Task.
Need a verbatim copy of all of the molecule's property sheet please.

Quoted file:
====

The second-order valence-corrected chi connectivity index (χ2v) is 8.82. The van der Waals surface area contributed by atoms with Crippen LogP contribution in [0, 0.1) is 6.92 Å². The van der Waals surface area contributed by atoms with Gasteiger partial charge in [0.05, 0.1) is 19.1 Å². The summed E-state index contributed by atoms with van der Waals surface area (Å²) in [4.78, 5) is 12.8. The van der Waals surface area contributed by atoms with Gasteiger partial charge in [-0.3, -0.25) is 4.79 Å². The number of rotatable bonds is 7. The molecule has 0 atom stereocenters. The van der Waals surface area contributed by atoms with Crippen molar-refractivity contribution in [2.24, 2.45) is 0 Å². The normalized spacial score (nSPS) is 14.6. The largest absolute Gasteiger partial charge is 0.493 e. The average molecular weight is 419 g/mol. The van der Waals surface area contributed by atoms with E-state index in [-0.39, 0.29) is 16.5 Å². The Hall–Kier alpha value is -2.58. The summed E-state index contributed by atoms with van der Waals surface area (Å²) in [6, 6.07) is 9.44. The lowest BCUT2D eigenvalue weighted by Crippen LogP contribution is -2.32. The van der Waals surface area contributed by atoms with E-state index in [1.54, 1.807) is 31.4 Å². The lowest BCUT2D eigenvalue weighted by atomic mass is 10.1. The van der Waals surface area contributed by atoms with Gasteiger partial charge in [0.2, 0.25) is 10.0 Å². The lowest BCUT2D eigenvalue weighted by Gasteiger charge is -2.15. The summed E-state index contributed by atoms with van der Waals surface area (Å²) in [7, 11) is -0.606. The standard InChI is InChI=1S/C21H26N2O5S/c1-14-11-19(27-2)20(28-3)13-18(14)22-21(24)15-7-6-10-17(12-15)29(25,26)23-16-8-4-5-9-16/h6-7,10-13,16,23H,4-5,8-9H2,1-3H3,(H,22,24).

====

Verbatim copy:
The second-order valence-corrected chi connectivity index (χ2v) is 8.82. The van der Waals surface area contributed by atoms with Crippen LogP contribution in [0, 0.1) is 6.92 Å². The van der Waals surface area contributed by atoms with Gasteiger partial charge in [0.05, 0.1) is 19.1 Å². The summed E-state index contributed by atoms with van der Waals surface area (Å²) in [4.78, 5) is 12.8. The van der Waals surface area contributed by atoms with Gasteiger partial charge in [-0.3, -0.25) is 4.79 Å². The number of rotatable bonds is 7. The molecule has 0 atom stereocenters. The van der Waals surface area contributed by atoms with Crippen molar-refractivity contribution in [2.24, 2.45) is 0 Å². The normalized spacial score (nSPS) is 14.6. The largest absolute Gasteiger partial charge is 0.493 e. The average molecular weight is 419 g/mol. The van der Waals surface area contributed by atoms with E-state index in [-0.39, 0.29) is 16.5 Å². The Hall–Kier alpha value is -2.58. The summed E-state index contributed by atoms with van der Waals surface area (Å²) in [6, 6.07) is 9.44. The lowest BCUT2D eigenvalue weighted by Crippen LogP contribution is -2.32. The van der Waals surface area contributed by atoms with E-state index in [1.54, 1.807) is 31.4 Å². The lowest BCUT2D eigenvalue weighted by atomic mass is 10.1. The van der Waals surface area contributed by atoms with Gasteiger partial charge in [0.2, 0.25) is 10.0 Å². The lowest BCUT2D eigenvalue weighted by Gasteiger charge is -2.15. The summed E-state index contributed by atoms with van der Waals surface area (Å²) in [7, 11) is -0.606. The standard InChI is InChI=1S/C21H26N2O5S/c1-14-11-19(27-2)20(28-3)13-18(14)22-21(24)15-7-6-10-17(12-15)29(25,26)23-16-8-4-5-9-16/h6-7,10-13,16,23H,4-5,8-9H2,1-3H3,(H,22,24).